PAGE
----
Women's bodies in firing line, Iceland PM says at first #MeToo summit

by Sonia Elks | @SoniaElks | Thomson Reuters Foundation
Tuesday, 17 September 2019 16:48 GMT

A vendor sells #MeToo badges a protest march for survivors of sexual assault and their supporters in Hollywood, Los Angeles, California U.S. November 12, 2017. REUTERS/Lucy Nicholson

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Women's bodies are being politicised again in countries where the debate over women's bodily autonomy should have been concluded decades ago, says Katrin Jakobsdottir

By Sonia Elks

LONDON, Sept 17 (Thomson Reuters Foundation) - Women are losing control of their own bodies as "aggressive nationalism" sweeps the world, Iceland's prime minister said on Tuesday, opening the first international #MeToo conference.

Katrin Jakobsdottir, Iceland's second female prime minister, kicked off the three-day summit, whose 80-plus speakers will brainstorm ways to end sexism, harassment and violence against women, on the eve of the #MeToo movement's second anniversary.

"Women's bodies are being politicised again and anew in countries where the debate over women's reproductive rights and bodily autonomy should have been concluded decades ago," said Jakobsdottir, whose Left-Green Movement took power in 2017.

"This hostile political climate is characterised by a return to aggressive nationalism and a systematic undermining of universal human rights ... And when human rights are undermined, women and minorities are first in the firing line."

The #MeToo campaign spread across social media in October 2017 as about 70 women came forward with allegations against Hollywood mogul Harvey Weinstein in a scandal that sparked a global debate over sexual abuse and harassment.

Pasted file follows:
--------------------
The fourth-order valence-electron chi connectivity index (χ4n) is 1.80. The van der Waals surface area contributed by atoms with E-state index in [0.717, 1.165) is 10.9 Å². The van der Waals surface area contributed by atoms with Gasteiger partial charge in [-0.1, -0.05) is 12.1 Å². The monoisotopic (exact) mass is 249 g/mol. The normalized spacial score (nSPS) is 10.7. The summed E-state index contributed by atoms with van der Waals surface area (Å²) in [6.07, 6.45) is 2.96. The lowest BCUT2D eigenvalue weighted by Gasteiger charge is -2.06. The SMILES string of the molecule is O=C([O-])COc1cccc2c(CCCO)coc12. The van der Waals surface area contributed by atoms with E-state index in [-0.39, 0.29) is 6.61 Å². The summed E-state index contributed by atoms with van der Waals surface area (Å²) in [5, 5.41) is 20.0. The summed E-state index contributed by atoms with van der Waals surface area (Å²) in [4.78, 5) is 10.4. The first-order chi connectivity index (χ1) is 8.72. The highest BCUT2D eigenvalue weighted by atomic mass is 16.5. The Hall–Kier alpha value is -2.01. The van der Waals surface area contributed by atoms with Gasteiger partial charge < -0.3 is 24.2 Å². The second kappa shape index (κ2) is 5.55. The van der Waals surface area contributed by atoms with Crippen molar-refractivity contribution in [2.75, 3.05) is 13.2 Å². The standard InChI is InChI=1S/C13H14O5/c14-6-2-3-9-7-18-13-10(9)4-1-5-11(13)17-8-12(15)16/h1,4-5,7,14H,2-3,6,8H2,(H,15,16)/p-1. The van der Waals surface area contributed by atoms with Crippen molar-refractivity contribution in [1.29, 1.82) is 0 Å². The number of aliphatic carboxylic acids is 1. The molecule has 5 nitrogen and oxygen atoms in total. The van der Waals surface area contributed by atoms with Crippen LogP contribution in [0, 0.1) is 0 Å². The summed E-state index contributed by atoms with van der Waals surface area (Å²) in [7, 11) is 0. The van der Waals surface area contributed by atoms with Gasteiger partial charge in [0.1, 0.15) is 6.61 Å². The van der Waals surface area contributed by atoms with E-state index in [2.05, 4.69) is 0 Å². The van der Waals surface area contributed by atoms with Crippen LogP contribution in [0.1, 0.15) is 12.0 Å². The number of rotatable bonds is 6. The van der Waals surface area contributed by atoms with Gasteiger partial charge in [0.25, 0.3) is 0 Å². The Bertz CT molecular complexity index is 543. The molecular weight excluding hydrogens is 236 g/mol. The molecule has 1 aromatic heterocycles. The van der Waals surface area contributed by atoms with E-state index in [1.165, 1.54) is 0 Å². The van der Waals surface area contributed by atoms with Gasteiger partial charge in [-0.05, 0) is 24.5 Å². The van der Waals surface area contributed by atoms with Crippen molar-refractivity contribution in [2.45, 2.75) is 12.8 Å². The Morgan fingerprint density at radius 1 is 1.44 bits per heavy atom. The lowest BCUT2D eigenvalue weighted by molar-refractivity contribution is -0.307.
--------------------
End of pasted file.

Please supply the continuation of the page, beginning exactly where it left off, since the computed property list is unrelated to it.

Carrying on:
Weinstein, 67, who has denied the allegations and said any sexual encounters were consensual, is set to face a trial in January for rape and predatory sexual assault. He could face a life sentence if convicted.

The #MeToo conference on the Nordic island of 340,000 people will largely focus on the region, but will also take in the movement's global impact and aims to identify common solutions.

Though Jakobsdottir did not specify which countries she was referring to in her speech, the United States has seen a growing battle over reproductive rights after a number of states passed laws aiming to heavily restrict access to abortions.

Veteran U.S. civil rights activist Angela Davis, who spoke at the 2017 Women's March on Washington to protest the start of Donald Trump's presidency, will deliver a keynote speech.

Another U.S. feminist pioneer, Cythnia Enloe, will speak on the backlash against #MeToo by the "radical right", linking recent restrictions on women's reproductive rights to #MeToo.

Other topics under debate include whether the movement has changed understanding of the meaning of consent, how to deliver justice for survivors and the experiences of marginalised groups such as ethnic minorities and the disabled.

MeToo led to scrutiny of laws and prompted shake-ups of cultures at many workplaces but also drew criticisms, with some warning it is leading women to be locked out of business opportunities by men wary of being accused of misconduct.

(Reporting by Sonia Elks @soniaelks; Editing by Katy Migiro. Please credit the Thomson Reuters Foundation, the charitable arm of Thomson Reuters, that covers humanitarian news, women's and LGBT+ rights, human trafficking, property rights, and climate change. Visit http://news.trust.org)

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